US 3884479 A
Description (OCR text may contain errors)
I United States Patent 1 [111 3,884,479
Gordos May 20, 1975 i 1 DISINTEGRATING GOLF TEE Primary Examiner-Richard C. Pinkham  Inventor: Ambrose Gordos, 4301 E. 2nd St., Amstam Examiner-T Brown Apt. 1E, Long Beach, Calif.
 Filed: Mar. 22, 1974  ABSTRACT PP 453,738 This invention relates to a golf tee which will shatter or disintegrate when struck by the driver employed by 52 US. Cl 273/212- 273m the Player- The golf tee has 8 Support Section and  Int. Cl A632!) 57/06 an elongated tapered shank section. The ball support  Field of 273/33 212 section has a concaved ball seat surface and a flat plai nar surface. The tapered shank section has a lower  References Cited pointed ground engaging end and a flat planar upper r surface, the planar surfaces are joined together by an UNI [ED STATES PATENTS adhesive. The ball support section is formed of a plas- 702,078 6/1902 Stockder 273/33 i i l d h h k i fl f grass Seed g t 373/112 and a water soluble binder. The shank section is also lojlgm provided with a centrally located elongated rigid reinl8l5520 7/1931 i 273/33 forcing member. The'ball support section serves the l'gslslo 11/1934 273/33 dual function of supporting a ball and preventing in- 33506Z263 4/1970 Arrington 273 33 jury to the hand of a user due to Contact with the reinforcing member in the event the shank should break FOREIGN PATENTS OR APPLICATIONS while being forced into the ground 340,059 12/1930 United Kingdom 273/33 1 Claim, 6 Drawing Figures PATENTEB HAYZO I975 3, 884, 479
DISINTEGRATING GOLF TEE An object of my invention is to provide a golf tee which includes at least in part a quantity of fertile seed such as grass seed which will grow when distributed in the tee area of a golf course.
An object of my invention is to provide a novel molded golf tee including fertile grass seed such as alfalfa, meal or straw, oats, rye or other grass and any seed or finely-divided grass-like material which will permit being molded or formed into a shape comparable or similar to a standard golf tee.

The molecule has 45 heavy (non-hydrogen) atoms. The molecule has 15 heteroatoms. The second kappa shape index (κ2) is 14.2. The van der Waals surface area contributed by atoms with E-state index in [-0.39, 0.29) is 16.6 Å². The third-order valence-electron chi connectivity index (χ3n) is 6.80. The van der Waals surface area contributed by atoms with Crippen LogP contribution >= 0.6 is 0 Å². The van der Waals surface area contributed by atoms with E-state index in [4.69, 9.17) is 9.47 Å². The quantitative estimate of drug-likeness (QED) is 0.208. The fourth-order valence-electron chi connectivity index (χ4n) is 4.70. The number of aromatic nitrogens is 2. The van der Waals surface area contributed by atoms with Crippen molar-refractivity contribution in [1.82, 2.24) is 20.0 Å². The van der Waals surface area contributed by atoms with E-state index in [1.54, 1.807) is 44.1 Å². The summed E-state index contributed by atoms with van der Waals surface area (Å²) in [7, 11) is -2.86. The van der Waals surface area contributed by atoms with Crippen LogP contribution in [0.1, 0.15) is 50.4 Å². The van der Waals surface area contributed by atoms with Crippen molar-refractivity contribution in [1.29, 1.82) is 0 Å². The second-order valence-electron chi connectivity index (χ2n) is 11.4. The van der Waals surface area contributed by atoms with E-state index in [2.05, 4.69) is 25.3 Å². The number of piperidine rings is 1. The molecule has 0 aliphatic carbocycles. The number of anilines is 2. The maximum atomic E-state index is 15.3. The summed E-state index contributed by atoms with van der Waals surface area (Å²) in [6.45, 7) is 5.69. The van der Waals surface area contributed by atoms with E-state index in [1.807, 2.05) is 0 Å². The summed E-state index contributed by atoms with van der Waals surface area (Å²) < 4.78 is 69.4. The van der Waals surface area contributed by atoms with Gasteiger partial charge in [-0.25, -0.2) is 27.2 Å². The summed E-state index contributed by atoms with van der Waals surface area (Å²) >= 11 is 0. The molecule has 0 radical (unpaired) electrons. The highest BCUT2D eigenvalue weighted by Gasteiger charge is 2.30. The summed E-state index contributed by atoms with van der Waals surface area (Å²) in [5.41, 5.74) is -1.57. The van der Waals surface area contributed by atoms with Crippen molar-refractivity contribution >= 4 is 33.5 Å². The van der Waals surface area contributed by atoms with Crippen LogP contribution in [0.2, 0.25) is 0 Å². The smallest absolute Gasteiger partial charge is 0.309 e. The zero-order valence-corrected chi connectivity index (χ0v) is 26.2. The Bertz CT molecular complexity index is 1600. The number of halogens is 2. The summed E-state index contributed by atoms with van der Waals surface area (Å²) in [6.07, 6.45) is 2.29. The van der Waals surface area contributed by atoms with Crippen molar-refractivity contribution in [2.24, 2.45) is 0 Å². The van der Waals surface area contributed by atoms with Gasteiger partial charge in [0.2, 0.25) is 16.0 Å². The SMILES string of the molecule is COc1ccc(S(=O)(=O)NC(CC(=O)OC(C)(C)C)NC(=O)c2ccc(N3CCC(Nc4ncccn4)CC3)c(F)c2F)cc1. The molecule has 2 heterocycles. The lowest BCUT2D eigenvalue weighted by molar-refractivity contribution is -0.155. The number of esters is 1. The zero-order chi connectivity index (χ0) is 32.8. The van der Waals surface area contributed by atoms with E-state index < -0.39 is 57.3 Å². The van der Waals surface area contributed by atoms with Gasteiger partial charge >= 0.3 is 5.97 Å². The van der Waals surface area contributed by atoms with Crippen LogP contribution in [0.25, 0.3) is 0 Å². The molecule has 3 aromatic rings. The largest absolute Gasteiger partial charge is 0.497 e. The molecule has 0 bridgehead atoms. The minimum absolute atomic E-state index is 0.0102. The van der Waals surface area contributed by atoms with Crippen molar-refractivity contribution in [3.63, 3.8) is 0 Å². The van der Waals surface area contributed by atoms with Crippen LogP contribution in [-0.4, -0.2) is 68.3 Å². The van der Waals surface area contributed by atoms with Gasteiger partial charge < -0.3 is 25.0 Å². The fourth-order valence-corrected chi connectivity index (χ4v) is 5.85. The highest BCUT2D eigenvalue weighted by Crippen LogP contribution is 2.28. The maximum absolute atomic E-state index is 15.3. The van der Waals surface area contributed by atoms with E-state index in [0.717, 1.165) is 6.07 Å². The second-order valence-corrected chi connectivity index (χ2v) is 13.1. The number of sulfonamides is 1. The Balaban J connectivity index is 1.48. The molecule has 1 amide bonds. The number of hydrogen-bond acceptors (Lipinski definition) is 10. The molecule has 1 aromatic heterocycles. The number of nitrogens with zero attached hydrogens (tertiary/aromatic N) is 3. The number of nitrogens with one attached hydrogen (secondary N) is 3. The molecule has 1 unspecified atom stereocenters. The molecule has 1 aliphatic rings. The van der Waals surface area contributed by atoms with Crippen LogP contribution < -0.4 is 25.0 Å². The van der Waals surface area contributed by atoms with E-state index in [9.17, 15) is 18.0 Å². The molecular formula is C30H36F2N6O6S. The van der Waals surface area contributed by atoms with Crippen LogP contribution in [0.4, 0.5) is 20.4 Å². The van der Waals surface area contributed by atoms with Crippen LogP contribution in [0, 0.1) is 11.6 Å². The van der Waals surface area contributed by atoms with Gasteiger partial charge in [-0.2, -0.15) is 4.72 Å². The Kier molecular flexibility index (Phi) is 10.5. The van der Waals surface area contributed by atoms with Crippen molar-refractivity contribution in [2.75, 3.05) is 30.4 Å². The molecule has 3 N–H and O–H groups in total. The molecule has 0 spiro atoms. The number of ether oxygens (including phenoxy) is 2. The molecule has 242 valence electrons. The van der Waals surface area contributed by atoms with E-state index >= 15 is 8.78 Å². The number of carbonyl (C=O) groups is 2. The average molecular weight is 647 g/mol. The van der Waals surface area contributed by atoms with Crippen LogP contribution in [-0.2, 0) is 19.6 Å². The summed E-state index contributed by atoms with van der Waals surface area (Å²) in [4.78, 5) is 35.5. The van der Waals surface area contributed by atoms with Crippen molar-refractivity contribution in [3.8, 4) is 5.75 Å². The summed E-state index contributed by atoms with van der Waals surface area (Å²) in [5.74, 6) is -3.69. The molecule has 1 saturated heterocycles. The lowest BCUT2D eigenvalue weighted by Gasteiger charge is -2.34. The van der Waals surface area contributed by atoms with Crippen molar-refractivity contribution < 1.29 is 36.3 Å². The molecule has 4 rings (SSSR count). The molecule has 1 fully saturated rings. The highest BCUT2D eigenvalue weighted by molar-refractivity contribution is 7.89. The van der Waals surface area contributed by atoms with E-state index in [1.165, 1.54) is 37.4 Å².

Another object of my invention is to provide a novel golf tee which is comparable in size and shape to the well-known golf tee.
Still another object is to provide a novel disintegrating golf tee which will add to the growing grass in a tee area and which will not only position the tee, but will also distribute the grass contained therein over a wide area of the tee.
Still another object is to provide a novel golf tee of the character stated which will eliminate the problem of broken wood or plastic tees in the teeing area which might dull or chip the mower blades.
Still another object is to provide a novel golf tee of the character stated which will largely eliminate periodic raking or surface cleaning of the teeing area.
Still another object is to provide a novel golf tee of the character stated which will not interfer with the stance of back swing of the player.
Other objects and advantages of my invention may appear from the accompanying drawings, the subjoined detailed description and the appended claims. In the drawing:
FIG. 1 is a perspective view of my disintegrating golf tee.
FIG. 2 is an enlargement of the area indicated at 2 in FIG. 1.
FIG. 3 is a longitudinal sectional view taken on line 33 of FIG. 1.